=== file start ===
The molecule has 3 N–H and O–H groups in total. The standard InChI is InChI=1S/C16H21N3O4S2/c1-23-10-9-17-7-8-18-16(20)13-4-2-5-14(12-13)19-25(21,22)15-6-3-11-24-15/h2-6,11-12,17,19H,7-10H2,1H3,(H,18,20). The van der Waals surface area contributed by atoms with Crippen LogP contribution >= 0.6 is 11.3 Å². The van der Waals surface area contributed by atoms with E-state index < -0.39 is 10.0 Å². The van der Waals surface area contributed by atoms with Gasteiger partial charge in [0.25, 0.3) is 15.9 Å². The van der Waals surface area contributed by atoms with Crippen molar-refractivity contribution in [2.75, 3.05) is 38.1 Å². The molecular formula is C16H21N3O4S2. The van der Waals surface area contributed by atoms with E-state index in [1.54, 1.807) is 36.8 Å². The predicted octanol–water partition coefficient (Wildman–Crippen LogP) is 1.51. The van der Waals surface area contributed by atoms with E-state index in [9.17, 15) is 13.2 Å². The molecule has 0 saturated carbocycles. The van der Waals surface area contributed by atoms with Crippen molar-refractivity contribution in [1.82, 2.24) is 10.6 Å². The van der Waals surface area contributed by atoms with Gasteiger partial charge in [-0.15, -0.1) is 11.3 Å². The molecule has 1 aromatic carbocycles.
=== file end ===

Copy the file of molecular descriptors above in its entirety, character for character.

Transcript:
The molecule has 3 N–H and O–H groups in total. The standard InChI is InChI=1S/C16H21N3O4S2/c1-23-10-9-17-7-8-18-16(20)13-4-2-5-14(12-13)19-25(21,22)15-6-3-11-24-15/h2-6,11-12,17,19H,7-10H2,1H3,(H,18,20). The van der Waals surface area contributed by atoms with Crippen LogP contribution >= 0.6 is 11.3 Å². The van der Waals surface area contributed by atoms with E-state index < -0.39 is 10.0 Å². The van der Waals surface area contributed by atoms with Gasteiger partial charge in [0.25, 0.3) is 15.9 Å². The van der Waals surface area contributed by atoms with Crippen molar-refractivity contribution in [2.75, 3.05) is 38.1 Å². The molecular formula is C16H21N3O4S2. The van der Waals surface area contributed by atoms with E-state index in [1.54, 1.807) is 36.8 Å². The predicted octanol–water partition coefficient (Wildman–Crippen LogP) is 1.51. The van der Waals surface area contributed by atoms with E-state index in [9.17, 15) is 13.2 Å². The molecule has 0 saturated carbocycles. The van der Waals surface area contributed by atoms with Crippen molar-refractivity contribution in [1.82, 2.24) is 10.6 Å². The van der Waals surface area contributed by atoms with Gasteiger partial charge in [-0.15, -0.1) is 11.3 Å². The molecule has 1 aromatic carbocycles.